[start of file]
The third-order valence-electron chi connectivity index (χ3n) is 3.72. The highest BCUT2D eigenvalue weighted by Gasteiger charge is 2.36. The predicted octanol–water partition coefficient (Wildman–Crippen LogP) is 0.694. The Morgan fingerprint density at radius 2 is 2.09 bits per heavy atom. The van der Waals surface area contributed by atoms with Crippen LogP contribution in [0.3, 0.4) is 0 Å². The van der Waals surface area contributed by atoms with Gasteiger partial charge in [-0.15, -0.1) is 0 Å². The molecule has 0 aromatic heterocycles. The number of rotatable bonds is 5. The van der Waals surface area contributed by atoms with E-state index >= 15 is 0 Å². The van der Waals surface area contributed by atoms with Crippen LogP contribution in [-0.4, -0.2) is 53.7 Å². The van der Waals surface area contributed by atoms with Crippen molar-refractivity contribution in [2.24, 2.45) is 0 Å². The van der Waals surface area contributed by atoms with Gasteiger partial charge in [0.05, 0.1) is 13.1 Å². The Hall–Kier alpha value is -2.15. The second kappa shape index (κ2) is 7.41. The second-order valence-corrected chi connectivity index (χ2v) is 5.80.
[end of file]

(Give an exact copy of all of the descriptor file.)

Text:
The third-order valence-electron chi connectivity index (χ3n) is 3.72. The highest BCUT2D eigenvalue weighted by Gasteiger charge is 2.36. The predicted octanol–water partition coefficient (Wildman–Crippen LogP) is 0.694. The Morgan fingerprint density at radius 2 is 2.09 bits per heavy atom. The van der Waals surface area contributed by atoms with Crippen LogP contribution in [0.3, 0.4) is 0 Å². The van der Waals surface area contributed by atoms with Gasteiger partial charge in [-0.15, -0.1) is 0 Å². The molecule has 0 aromatic heterocycles. The number of rotatable bonds is 5. The van der Waals surface area contributed by atoms with E-state index >= 15 is 0 Å². The van der Waals surface area contributed by atoms with Crippen LogP contribution in [-0.4, -0.2) is 53.7 Å². The van der Waals surface area contributed by atoms with Crippen molar-refractivity contribution in [2.24, 2.45) is 0 Å². The van der Waals surface area contributed by atoms with Gasteiger partial charge in [0.05, 0.1) is 13.1 Å². The Hall–Kier alpha value is -2.15. The second kappa shape index (κ2) is 7.41. The second-order valence-corrected chi connectivity index (χ2v) is 5.80.